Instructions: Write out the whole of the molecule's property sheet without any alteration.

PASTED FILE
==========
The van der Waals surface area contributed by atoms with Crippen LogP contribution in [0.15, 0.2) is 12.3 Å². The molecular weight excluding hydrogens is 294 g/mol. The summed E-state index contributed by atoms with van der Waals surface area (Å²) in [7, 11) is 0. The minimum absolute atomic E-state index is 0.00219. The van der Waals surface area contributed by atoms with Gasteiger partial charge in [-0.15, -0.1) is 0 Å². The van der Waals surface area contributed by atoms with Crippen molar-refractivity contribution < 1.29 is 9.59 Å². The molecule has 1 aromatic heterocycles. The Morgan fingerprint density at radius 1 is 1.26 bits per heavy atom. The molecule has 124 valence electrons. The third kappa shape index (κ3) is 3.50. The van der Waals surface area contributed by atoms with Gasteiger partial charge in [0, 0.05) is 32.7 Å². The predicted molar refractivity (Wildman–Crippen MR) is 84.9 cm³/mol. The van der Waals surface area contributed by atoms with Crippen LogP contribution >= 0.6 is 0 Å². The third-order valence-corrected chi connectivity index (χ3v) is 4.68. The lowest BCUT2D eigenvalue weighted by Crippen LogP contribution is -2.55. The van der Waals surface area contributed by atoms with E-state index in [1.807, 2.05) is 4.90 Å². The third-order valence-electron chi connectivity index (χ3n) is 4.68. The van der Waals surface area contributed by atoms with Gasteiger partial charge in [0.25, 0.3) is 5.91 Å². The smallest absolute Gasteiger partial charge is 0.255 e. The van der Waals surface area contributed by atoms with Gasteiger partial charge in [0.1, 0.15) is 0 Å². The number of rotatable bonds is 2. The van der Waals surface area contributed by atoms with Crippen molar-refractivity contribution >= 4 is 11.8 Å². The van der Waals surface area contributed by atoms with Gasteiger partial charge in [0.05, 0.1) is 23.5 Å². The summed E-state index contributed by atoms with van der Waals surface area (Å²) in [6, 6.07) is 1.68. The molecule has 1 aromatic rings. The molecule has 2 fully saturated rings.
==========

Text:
The van der Waals surface area contributed by atoms with Crippen LogP contribution in [0.15, 0.2) is 12.3 Å². The molecular weight excluding hydrogens is 294 g/mol. The summed E-state index contributed by atoms with van der Waals surface area (Å²) in [7, 11) is 0. The minimum absolute atomic E-state index is 0.00219. The van der Waals surface area contributed by atoms with Gasteiger partial charge in [-0.15, -0.1) is 0 Å². The van der Waals surface area contributed by atoms with Crippen molar-refractivity contribution < 1.29 is 9.59 Å². The molecule has 1 aromatic heterocycles. The Morgan fingerprint density at radius 1 is 1.26 bits per heavy atom. The molecule has 124 valence electrons. The third kappa shape index (κ3) is 3.50. The van der Waals surface area contributed by atoms with Gasteiger partial charge in [0, 0.05) is 32.7 Å². The predicted molar refractivity (Wildman–Crippen MR) is 84.9 cm³/mol. The van der Waals surface area contributed by atoms with Crippen LogP contribution >= 0.6 is 0 Å². The third-order valence-corrected chi connectivity index (χ3v) is 4.68. The lowest BCUT2D eigenvalue weighted by Crippen LogP contribution is -2.55. The van der Waals surface area contributed by atoms with E-state index in [1.807, 2.05) is 4.90 Å². The third-order valence-electron chi connectivity index (χ3n) is 4.68. The van der Waals surface area contributed by atoms with Gasteiger partial charge in [0.25, 0.3) is 5.91 Å². The smallest absolute Gasteiger partial charge is 0.255 e. The van der Waals surface area contributed by atoms with Gasteiger partial charge in [0.1, 0.15) is 0 Å². The number of rotatable bonds is 2. The van der Waals surface area contributed by atoms with Crippen molar-refractivity contribution >= 4 is 11.8 Å². The van der Waals surface area contributed by atoms with Gasteiger partial charge in [0.05, 0.1) is 23.5 Å². The summed E-state index contributed by atoms with van der Waals surface area (Å²) in [6, 6.07) is 1.68. The molecule has 1 aromatic rings. The molecule has 2 fully saturated rings.